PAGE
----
Indoor Grows Carry a Heavy Carbon Footprint But They’re Still the State’s Most Common Method for Growing Weed

Despite the legalization of commercial marijuana, bans on outdoor cultivation have pushed most grow operations indoors. Among other things, it means cannabis is exacting a heavier carbon footprint in California than it needs to.

As Leafly notes, outdoor cultivation is only permitted in 12 municipalities.

“According to a 2011 articlein the Journal of Energy Policy, the electricity used in indoor cannabis operations adds up to 1% of the nation’s power, equivalent to the amount needed to power 2 million average homes in the US. Additionally, the high-intensity bulbs used in most operations contain about 30mg of mercury each—the EPA considers mercury emissions to be among the most serious air quality threats to human health.”

Not to mention water use and irrigation.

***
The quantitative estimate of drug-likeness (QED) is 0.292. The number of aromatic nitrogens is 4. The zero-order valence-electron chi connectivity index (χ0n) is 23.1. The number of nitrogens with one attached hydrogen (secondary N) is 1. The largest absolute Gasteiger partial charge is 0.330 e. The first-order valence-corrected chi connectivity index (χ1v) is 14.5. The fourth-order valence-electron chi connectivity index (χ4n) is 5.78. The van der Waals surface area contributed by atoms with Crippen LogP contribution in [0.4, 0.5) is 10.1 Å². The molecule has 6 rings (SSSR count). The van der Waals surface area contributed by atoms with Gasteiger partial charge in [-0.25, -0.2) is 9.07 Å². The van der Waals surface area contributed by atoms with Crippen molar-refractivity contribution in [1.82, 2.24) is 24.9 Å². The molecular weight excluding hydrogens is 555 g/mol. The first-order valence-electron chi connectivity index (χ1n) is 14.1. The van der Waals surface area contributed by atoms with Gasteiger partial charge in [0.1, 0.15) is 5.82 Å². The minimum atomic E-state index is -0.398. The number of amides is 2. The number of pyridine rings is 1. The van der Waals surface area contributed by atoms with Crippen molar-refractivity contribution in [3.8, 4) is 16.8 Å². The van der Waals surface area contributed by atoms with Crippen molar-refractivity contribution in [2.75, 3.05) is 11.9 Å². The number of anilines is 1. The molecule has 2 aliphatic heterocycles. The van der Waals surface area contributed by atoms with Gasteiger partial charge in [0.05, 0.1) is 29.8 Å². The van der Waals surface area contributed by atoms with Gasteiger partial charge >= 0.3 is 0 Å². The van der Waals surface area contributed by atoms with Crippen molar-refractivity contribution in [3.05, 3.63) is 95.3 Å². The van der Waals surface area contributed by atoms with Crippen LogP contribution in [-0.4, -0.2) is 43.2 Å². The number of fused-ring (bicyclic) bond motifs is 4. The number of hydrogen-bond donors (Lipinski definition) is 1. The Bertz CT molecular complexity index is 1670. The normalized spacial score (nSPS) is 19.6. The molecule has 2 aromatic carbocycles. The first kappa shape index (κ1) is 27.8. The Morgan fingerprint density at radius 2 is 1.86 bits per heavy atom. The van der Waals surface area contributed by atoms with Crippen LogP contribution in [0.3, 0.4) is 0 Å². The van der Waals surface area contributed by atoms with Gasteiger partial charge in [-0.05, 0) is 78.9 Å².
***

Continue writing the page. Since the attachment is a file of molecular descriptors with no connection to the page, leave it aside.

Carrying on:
So why do cities and counties remain so sour on outdoor growing? According to Kristin Nevedal, founder of the International Cannabis Farmers Association (ICFA), much of the antipathy can be chalked up to environmental degradation that occurred when marijuana was still illegal. The stigma has remained and it is unsustainable, Nevedal said.

“Not just in CA, but on a global level, we can’t necessarily afford the greenhouse gas associated with cultivation under high intensity discharge lighting in a yearlong manner when, really, this plant can go in the ground and be farmed using natural sunlight,” she told Leafly.

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